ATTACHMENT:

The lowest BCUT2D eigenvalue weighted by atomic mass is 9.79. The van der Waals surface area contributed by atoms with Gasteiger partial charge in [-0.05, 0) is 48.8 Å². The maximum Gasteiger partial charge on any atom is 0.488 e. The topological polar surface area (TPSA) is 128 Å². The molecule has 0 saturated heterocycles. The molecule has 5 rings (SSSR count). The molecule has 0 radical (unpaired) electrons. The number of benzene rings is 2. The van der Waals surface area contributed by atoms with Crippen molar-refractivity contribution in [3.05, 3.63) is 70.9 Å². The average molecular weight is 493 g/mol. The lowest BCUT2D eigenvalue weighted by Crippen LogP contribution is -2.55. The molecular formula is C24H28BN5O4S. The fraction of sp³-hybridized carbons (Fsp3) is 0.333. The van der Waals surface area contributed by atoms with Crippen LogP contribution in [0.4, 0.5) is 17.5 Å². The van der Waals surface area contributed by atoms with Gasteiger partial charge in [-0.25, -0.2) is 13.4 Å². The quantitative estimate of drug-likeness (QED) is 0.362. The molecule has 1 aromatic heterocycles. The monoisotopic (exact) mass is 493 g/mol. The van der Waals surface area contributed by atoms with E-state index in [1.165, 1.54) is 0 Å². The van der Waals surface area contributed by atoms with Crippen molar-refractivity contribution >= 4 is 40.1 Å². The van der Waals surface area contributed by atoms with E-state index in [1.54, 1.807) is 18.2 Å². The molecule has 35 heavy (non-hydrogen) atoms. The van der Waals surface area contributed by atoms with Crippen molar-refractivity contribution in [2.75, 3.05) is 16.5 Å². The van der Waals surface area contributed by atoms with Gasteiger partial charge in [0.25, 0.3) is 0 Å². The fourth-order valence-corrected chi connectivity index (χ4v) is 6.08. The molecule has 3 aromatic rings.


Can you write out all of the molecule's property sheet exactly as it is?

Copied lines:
The lowest BCUT2D eigenvalue weighted by atomic mass is 9.79. The van der Waals surface area contributed by atoms with Gasteiger partial charge in [-0.05, 0) is 48.8 Å². The maximum Gasteiger partial charge on any atom is 0.488 e. The topological polar surface area (TPSA) is 128 Å². The molecule has 0 saturated heterocycles. The molecule has 5 rings (SSSR count). The molecule has 0 radical (unpaired) electrons. The number of benzene rings is 2. The van der Waals surface area contributed by atoms with Crippen molar-refractivity contribution in [3.05, 3.63) is 70.9 Å². The average molecular weight is 493 g/mol. The lowest BCUT2D eigenvalue weighted by Crippen LogP contribution is -2.55. The molecular formula is C24H28BN5O4S. The fraction of sp³-hybridized carbons (Fsp3) is 0.333. The van der Waals surface area contributed by atoms with Crippen LogP contribution in [0.4, 0.5) is 17.5 Å². The van der Waals surface area contributed by atoms with Gasteiger partial charge in [-0.25, -0.2) is 13.4 Å². The quantitative estimate of drug-likeness (QED) is 0.362. The molecule has 1 aromatic heterocycles. The monoisotopic (exact) mass is 493 g/mol. The van der Waals surface area contributed by atoms with E-state index in [1.165, 1.54) is 0 Å². The van der Waals surface area contributed by atoms with Crippen molar-refractivity contribution >= 4 is 40.1 Å². The van der Waals surface area contributed by atoms with E-state index in [1.54, 1.807) is 18.2 Å². The molecule has 35 heavy (non-hydrogen) atoms. The van der Waals surface area contributed by atoms with Crippen molar-refractivity contribution in [2.75, 3.05) is 16.5 Å². The van der Waals surface area contributed by atoms with Gasteiger partial charge in [0.25, 0.3) is 0 Å². The fourth-order valence-corrected chi connectivity index (χ4v) is 6.08. The molecule has 3 aromatic rings.